Cindy Hack is an international South African hockey player who participated in the 2009 & 2015 Indoor World Cup but, most importantly, she is the mother of a lovely girl. In this interview, she tells us about the challenges that many female hockey players have to face in life, this is truly a great story to read.
1. Cindy, please tell us about your hockey beginnings and your background:
Well hockey has always run in the family. My Dad was a Springbok hockey player and so it always ran in my blood. My brother Michael and I used to play on the side of the field and in the garden from small. It was great having Mike to play with as he was never soft on me -often getting a ball on the head- toughened me up for the game, we both represented our country at the 2009 Indoor World Cup.
2. Tell us about your international career:
I played South African schools throughout my school career and then broke into the Senior National Indoor program in 2006 until present. I also played with the outdoor national team between 2009 and 2012.
3. When you became a mother, things must have changed but what effect did it have on you and how did they change you?
I retired from outdoor National hockey in 2012 as I was getting married and wanted to have a family. In February 2014 my little girl Addison was born. The best decision and gift I have ever gotten! Things definitely change as your priorities change and I realised truly that is what I wanted out of my life. So many things I thought I had wanted but they all seemed so minimal and insignificant when she arrived as she was and is such a little miracle.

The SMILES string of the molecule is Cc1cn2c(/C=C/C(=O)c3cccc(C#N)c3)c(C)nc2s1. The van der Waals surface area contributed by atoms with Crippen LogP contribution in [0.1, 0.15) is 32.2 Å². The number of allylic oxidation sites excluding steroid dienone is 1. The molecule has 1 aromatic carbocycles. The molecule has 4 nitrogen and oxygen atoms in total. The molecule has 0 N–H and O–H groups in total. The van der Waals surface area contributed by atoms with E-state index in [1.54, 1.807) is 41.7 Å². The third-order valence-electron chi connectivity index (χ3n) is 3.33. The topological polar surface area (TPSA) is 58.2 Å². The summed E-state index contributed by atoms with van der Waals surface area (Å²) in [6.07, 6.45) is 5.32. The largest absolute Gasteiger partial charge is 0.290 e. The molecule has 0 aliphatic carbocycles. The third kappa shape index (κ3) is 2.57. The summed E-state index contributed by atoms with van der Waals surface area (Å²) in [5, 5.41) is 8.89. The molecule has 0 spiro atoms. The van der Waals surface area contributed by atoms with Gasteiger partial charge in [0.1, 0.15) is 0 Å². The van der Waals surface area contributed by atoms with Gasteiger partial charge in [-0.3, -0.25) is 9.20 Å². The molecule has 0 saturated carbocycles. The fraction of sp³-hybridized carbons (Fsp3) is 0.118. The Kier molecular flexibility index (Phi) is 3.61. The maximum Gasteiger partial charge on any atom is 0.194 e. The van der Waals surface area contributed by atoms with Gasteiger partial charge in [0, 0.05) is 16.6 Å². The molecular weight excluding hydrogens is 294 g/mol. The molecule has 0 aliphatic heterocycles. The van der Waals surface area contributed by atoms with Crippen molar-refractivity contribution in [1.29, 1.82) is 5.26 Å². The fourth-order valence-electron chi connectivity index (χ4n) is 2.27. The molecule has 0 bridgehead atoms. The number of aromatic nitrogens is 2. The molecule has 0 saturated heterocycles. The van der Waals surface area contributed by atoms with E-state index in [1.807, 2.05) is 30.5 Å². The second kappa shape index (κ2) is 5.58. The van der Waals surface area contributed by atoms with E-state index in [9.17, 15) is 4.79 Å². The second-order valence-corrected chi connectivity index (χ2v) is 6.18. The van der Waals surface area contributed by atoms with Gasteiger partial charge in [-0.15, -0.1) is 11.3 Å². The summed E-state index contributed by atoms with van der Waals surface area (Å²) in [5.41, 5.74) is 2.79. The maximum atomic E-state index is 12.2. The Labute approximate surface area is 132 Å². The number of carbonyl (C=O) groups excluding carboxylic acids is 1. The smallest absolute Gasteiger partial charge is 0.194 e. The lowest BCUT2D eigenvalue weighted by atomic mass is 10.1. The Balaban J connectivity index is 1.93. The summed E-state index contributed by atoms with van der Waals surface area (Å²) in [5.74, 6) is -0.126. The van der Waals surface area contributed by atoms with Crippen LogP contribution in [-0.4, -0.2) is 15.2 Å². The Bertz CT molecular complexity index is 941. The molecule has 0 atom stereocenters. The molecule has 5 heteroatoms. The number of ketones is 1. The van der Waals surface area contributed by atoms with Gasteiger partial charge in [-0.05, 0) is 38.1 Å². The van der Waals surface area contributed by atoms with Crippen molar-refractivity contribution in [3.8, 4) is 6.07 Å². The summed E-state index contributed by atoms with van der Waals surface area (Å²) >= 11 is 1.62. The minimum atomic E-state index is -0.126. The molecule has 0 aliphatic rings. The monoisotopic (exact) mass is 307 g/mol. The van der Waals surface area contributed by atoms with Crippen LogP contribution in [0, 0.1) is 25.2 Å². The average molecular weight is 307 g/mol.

4. Did you think that you were going to be part of the national team again?
I definitely did not even considered playing outdoor international hockey after I had Addison as I know the amount of hours I used to put in not just with the team, but into my own personal training. Now my time is very valuable and I want to spend as much time with her as possible. Our outdoor camps and tours are also long in terms of weeks and months away from home, so this was definitely a no no. However, I remained in the indoor set up and came back into the team as Captain when Addison was merely three months old. Back then, we had a test series against Namibia in Durban. Going back to training was tough to start but I’m used to hard work. The only hard thing really was training on no sleep, but if I would have not trained because I was tired, then I would never have trained at all!